// publicly visible but can't be subclassed.
public private(subclass)

// publicly visible and may be subclasses within the module. The default
public internal(subclass)

// publicly visible and may be subclasses by all.
public public(subclass)

We also can not forget how it apples to methods

public private(override)
public internal(override)
public public(override)

···

On Mon, Feb 20, 2017 at 2:12 PM Joanna Carter via swift-evolution < swift-evolution@swift.org> wrote:

> Le 20 févr. 2017 à 19:18, Dimitri Racordon <Dimitri.Racordon@unige.ch> > a écrit :
>
> Sorry I pressed the wrong button, and the mail was sent right away.
> I was about to add that I could give it a try, or offer my help.

Since I still haven't worked out how to submit a proposal, if you know how
to, maybe you should take the lead.

If you want to contact me offline during the preparation, please feel free

--
Joanna Carter
Carter Consulting
_______________________________________________
swift-evolution mailing list
swift-evolution@swift.org
https://lists.swift.org/mailman/listinfo/swift-evolution

Now, if it was decided that non-inheritable would be the default for classes :

1. that's only true for inheritance outside of a module

Yes. As SE-0117 explains, the danger of subclassing is that, if the author of the superclass doesn't expect it and design for it, the subclass can accidentally interfere with the superclass's normal operation. It was felt that this problem is most acute with public classes, where potential subclass authors often have little relationship to the superclass's author and may not have access to the superclass's source code at all. Therefore, as a pragmatic trade-off between safety and convenience, subclassing is permitted by default except for `public` classes.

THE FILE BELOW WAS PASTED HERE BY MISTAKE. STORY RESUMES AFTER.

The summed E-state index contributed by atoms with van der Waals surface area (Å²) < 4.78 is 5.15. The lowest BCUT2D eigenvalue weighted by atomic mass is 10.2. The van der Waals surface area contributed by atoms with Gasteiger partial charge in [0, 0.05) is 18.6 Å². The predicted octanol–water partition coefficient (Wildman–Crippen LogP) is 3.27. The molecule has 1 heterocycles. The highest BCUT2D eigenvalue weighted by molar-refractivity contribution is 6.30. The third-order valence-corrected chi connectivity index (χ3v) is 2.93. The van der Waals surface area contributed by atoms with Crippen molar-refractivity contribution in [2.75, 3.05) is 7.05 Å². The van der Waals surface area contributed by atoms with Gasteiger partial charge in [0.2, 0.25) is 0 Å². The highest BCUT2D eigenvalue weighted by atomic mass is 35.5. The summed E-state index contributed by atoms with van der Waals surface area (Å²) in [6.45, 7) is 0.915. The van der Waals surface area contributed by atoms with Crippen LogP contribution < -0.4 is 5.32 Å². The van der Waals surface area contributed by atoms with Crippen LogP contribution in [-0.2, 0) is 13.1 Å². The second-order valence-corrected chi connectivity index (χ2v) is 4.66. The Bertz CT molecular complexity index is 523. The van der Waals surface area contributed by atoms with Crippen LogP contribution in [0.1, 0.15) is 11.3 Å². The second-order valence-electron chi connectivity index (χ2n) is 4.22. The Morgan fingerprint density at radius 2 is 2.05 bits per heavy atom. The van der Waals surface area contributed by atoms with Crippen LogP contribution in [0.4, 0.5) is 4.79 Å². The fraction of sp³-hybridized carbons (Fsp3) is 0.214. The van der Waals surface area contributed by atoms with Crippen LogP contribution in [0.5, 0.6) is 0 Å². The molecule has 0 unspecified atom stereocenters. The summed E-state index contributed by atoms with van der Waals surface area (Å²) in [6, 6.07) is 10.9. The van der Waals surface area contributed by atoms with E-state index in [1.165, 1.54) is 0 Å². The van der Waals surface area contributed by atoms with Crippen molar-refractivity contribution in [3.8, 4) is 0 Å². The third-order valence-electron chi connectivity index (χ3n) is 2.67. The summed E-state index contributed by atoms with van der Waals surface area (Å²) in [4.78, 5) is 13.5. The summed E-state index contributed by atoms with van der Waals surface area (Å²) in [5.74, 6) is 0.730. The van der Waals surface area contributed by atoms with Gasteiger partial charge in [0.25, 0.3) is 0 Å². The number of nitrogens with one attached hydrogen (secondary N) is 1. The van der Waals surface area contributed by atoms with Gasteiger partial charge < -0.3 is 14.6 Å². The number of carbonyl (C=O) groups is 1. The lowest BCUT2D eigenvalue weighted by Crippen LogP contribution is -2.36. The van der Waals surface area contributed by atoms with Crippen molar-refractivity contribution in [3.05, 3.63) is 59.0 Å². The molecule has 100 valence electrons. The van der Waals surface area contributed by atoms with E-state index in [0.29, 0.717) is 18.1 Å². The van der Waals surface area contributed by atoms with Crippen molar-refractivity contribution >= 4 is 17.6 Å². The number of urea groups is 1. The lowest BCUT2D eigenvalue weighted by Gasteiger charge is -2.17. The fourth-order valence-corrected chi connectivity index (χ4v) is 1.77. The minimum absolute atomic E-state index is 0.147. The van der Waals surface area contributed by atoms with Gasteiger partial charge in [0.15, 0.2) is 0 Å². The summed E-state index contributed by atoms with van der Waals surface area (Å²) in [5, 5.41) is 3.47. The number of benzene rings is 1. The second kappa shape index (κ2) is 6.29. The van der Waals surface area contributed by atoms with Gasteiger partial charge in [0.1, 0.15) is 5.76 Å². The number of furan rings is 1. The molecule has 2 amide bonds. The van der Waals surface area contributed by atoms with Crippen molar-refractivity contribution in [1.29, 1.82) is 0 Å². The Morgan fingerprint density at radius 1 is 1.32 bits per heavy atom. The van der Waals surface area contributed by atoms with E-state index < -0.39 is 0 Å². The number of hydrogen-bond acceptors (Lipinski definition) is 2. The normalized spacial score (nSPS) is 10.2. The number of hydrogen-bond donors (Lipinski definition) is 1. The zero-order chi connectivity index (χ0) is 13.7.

2. why leave 'final' in place (apart from Slava's reasons)?

There were a number of minor reasons like Slava's, but ultimately, it was felt that `final` is helpful both for non-`public` classes (where it documents that the class is never intended to be subclassed) and for `public` APIs (where it documents that there are no non-`public` subclasses, that there will never *be* non-`public` subclasses in later versions of the library, and that therefore method calls can be made statically).

3. if inheritance of classes, which is a form of extension, is restricted outside of a module, why are extensions of a type allowed without restriction ?

Again, this was explained in SE-0117. Extensions cannot override anything (or access anything about the class that isn't publicly available, since we don't have the `extensible` modifier you proposed), so there's no danger that an extension could interfere with the normal operation of the class. That's not true for subclasses, which can override superclass behavior and change it.

···

On Feb 21, 2017, at 3:15 AM, Joanna Carter <joanna@carterconsulting.org.uk> wrote:

--
Brent Royal-Gordon
Architechies

There is one important difference, but it is rather obscure. ‘final’ allows a class to conform to protocols where ’Self’ appears in invariant position in requirements. For example, say you have the following:


Also worth noting that removing ‘final’ from a class is going to be an ABI breaking change (and source compatibility too), whereas changing a ‘public’ class to ‘open’ poses no such difficulty.